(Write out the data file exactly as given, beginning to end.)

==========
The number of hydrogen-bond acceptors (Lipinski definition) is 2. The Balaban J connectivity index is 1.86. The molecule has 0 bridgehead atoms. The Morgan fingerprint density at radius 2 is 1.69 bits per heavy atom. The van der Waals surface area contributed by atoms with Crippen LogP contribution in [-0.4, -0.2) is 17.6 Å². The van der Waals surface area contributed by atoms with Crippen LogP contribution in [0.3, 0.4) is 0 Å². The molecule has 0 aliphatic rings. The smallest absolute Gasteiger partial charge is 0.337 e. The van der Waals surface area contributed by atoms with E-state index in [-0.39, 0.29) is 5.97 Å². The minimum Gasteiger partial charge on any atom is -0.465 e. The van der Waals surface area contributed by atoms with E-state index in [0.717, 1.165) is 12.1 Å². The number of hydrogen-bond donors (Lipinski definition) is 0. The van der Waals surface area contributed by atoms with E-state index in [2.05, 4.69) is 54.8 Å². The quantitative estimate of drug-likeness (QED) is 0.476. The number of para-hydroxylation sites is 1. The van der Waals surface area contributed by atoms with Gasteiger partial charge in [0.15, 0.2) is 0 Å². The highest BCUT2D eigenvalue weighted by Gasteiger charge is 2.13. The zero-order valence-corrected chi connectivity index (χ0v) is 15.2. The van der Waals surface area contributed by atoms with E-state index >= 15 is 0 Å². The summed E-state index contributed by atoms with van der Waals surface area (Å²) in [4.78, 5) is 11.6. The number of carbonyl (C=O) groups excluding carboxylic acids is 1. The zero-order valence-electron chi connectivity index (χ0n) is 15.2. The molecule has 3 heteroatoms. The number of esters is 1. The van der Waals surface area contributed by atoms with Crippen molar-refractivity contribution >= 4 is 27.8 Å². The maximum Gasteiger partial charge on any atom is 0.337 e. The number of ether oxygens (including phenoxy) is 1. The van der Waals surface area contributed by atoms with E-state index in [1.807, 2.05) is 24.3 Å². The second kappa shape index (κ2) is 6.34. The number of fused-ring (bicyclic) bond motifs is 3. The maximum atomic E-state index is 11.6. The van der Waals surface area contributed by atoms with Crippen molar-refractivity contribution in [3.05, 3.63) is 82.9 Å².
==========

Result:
The number of hydrogen-bond acceptors (Lipinski definition) is 2. The Balaban J connectivity index is 1.86. The molecule has 0 bridgehead atoms. The Morgan fingerprint density at radius 2 is 1.69 bits per heavy atom. The van der Waals surface area contributed by atoms with Crippen LogP contribution in [-0.4, -0.2) is 17.6 Å². The van der Waals surface area contributed by atoms with Crippen LogP contribution in [0.3, 0.4) is 0 Å². The molecule has 0 aliphatic rings. The smallest absolute Gasteiger partial charge is 0.337 e. The van der Waals surface area contributed by atoms with E-state index in [-0.39, 0.29) is 5.97 Å². The minimum Gasteiger partial charge on any atom is -0.465 e. The van der Waals surface area contributed by atoms with E-state index in [0.717, 1.165) is 12.1 Å². The number of hydrogen-bond donors (Lipinski definition) is 0. The van der Waals surface area contributed by atoms with E-state index in [2.05, 4.69) is 54.8 Å². The quantitative estimate of drug-likeness (QED) is 0.476. The number of para-hydroxylation sites is 1. The van der Waals surface area contributed by atoms with Gasteiger partial charge in [0.15, 0.2) is 0 Å². The highest BCUT2D eigenvalue weighted by Gasteiger charge is 2.13. The zero-order valence-corrected chi connectivity index (χ0v) is 15.2. The van der Waals surface area contributed by atoms with E-state index >= 15 is 0 Å². The summed E-state index contributed by atoms with van der Waals surface area (Å²) in [4.78, 5) is 11.6. The number of carbonyl (C=O) groups excluding carboxylic acids is 1. The zero-order valence-electron chi connectivity index (χ0n) is 15.2. The molecule has 3 heteroatoms. The number of esters is 1. The van der Waals surface area contributed by atoms with Crippen molar-refractivity contribution >= 4 is 27.8 Å². The maximum Gasteiger partial charge on any atom is 0.337 e. The number of ether oxygens (including phenoxy) is 1. The van der Waals surface area contributed by atoms with E-state index in [1.807, 2.05) is 24.3 Å². The second kappa shape index (κ2) is 6.34. The number of fused-ring (bicyclic) bond motifs is 3. The maximum atomic E-state index is 11.6. The van der Waals surface area contributed by atoms with Crippen molar-refractivity contribution in [3.05, 3.63) is 82.9 Å².